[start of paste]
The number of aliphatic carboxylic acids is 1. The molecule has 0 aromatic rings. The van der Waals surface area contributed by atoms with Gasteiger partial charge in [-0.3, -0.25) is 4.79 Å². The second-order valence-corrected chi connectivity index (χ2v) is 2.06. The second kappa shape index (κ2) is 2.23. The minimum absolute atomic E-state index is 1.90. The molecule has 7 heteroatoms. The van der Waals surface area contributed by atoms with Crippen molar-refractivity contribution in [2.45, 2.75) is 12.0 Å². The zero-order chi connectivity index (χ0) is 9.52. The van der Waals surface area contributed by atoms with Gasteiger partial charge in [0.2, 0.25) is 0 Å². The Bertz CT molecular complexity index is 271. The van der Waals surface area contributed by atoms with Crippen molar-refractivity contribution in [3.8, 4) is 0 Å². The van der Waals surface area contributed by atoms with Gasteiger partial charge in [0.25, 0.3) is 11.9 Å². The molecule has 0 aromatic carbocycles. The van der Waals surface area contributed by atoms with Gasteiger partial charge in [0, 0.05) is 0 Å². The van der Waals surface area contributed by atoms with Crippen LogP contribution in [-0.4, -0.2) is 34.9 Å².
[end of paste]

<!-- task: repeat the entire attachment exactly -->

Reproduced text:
The number of aliphatic carboxylic acids is 1. The molecule has 0 aromatic rings. The van der Waals surface area contributed by atoms with Gasteiger partial charge in [-0.3, -0.25) is 4.79 Å². The second-order valence-corrected chi connectivity index (χ2v) is 2.06. The second kappa shape index (κ2) is 2.23. The minimum absolute atomic E-state index is 1.90. The molecule has 7 heteroatoms. The van der Waals surface area contributed by atoms with Crippen molar-refractivity contribution in [2.45, 2.75) is 12.0 Å². The zero-order chi connectivity index (χ0) is 9.52. The van der Waals surface area contributed by atoms with Gasteiger partial charge in [0.2, 0.25) is 0 Å². The Bertz CT molecular complexity index is 271. The van der Waals surface area contributed by atoms with Crippen molar-refractivity contribution in [3.8, 4) is 0 Å². The van der Waals surface area contributed by atoms with Gasteiger partial charge in [0.25, 0.3) is 11.9 Å². The molecule has 0 aromatic carbocycles. The van der Waals surface area contributed by atoms with Gasteiger partial charge in [0, 0.05) is 0 Å². The van der Waals surface area contributed by atoms with Crippen LogP contribution in [-0.4, -0.2) is 34.9 Å².